Learn to manage without a stash of cash at home

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toonvectors-12669-140Senior citizens can be forgiven if they have not latched onto the digital revolution, as it’s difficult for them to master every new technology that comes in the market. But as we’re now discovering, even those in the 35-65 age group have a mental block when it comes to new technology. When they are told to move to PayTM, digital payments and online banking, they are immediately on the defensive.

I asked a friend why she keeps large amounts of cash at home for medical emergencies when she can use her debit card at private hospitals. She said defiantly, “Nobody can force me to use a debit card”.

It turned out she never even withdraws money from ATMs! I tried to convince her about the peace of mind that comes with knowing that you don’t have to worry about burglary, theft, or just leaving a packet of money lying around in a fit of absentmindness. Even for this she had a retort: “It’s my choice how I do my banking”.

Another said in a WhatsApp group that since she is single, she keeps money at home. I failed to see the logic of this insecurity. Of course, everyone needs to have emergency funds but not more than a couple of thousand rupees.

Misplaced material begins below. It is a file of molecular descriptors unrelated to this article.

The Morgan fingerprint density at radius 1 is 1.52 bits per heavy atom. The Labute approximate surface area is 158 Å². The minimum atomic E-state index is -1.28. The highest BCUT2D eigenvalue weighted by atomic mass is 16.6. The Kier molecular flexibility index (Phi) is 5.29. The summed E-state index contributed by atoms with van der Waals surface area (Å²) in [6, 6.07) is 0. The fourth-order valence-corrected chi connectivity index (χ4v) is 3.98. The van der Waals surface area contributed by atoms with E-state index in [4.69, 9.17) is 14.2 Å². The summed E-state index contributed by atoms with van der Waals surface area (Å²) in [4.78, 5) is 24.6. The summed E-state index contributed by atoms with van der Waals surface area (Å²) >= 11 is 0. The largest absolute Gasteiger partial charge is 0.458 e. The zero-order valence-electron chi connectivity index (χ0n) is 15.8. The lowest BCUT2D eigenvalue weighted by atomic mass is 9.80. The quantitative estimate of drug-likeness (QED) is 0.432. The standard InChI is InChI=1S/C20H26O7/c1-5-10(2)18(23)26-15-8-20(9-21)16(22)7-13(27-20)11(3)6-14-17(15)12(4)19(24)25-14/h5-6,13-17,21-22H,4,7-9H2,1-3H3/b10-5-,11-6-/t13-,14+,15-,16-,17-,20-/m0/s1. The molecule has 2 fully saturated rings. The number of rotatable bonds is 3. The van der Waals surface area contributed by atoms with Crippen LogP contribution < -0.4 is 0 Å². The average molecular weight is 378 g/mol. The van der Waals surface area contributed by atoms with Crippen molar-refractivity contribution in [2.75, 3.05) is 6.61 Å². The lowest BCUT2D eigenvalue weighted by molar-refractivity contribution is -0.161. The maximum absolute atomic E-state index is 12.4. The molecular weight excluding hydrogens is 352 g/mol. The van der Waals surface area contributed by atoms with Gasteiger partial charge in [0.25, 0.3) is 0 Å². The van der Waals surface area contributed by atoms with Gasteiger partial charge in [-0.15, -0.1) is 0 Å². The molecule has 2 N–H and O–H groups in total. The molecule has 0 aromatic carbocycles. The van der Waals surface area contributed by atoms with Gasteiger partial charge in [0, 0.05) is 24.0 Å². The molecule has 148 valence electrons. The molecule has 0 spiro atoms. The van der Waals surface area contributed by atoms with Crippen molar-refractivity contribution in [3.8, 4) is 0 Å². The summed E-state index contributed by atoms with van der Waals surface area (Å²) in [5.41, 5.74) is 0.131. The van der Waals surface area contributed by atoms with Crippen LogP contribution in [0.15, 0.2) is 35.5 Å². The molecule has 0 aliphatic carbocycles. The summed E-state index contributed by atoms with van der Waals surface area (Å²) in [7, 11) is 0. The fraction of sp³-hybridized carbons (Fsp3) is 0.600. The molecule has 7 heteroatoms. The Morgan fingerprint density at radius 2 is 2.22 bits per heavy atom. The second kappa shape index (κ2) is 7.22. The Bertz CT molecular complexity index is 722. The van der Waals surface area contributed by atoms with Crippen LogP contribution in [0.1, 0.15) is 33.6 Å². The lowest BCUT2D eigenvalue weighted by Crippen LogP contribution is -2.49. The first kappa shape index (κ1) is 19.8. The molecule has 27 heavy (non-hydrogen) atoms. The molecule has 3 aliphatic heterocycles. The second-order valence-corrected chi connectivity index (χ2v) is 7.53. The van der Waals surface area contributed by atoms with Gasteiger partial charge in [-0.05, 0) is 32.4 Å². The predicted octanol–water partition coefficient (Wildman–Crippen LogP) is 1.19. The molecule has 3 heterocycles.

With the ‘note bandi, all her peace of mind — and others of her kind — was destroyed for two weeks till the currency could be deposited in the bank. Will she move to the next level of modern life under duress?
I hope so.

Some people are pointing to the fact that women in villages “always” keep cash hidden away somewhere. While this may be true, some of them can surely be goaded or persuaded to change their habits. This kind of counselling cannot be done by the government or by bank officials, it is the duty of citizens. Time to revive the slogan ‘Each one teach one’ but this time in the case of financial literacy.

Standing out from all the tales of woe about the hardships of demonetisation, is this story. My colleague related how his son Hamood Siddiqui, a student of Class 10, saved the family from eating dry rotis when it ran out of 100-rupee notes. He went down to the vegetable market and tried to persuade vendors who had smart phones to accept payments via PayTM. He managed to convince a young vendor in his twenties to download the app and accept payment for onions and tomatoes. The vendor is now set up in the modern economy. Then off he went to buy chicken. Here again the same problem. So he had a brainwave. He told the butcher he would recharge the latter’s phone for the amount due via PayTM. The ‘barter’ deal was struck and the deed was done. The family no doubt had a good meal and discussed digital money at the dining table.

I asked the boy whether he had a mobile of his own. He didn’t. Then I asked him whether his father is using PayTM with the same ease. “I hope so,” said the future of our country.

If our generation doesn’t want to be the ‘past’ of the country, we need to take the help of youngsters, not just exploit their stamina for queueing up at ATMs but also to use their brains and ease with technology to show the way ahead. Cash isn’t trash, but it’s highly avoidable.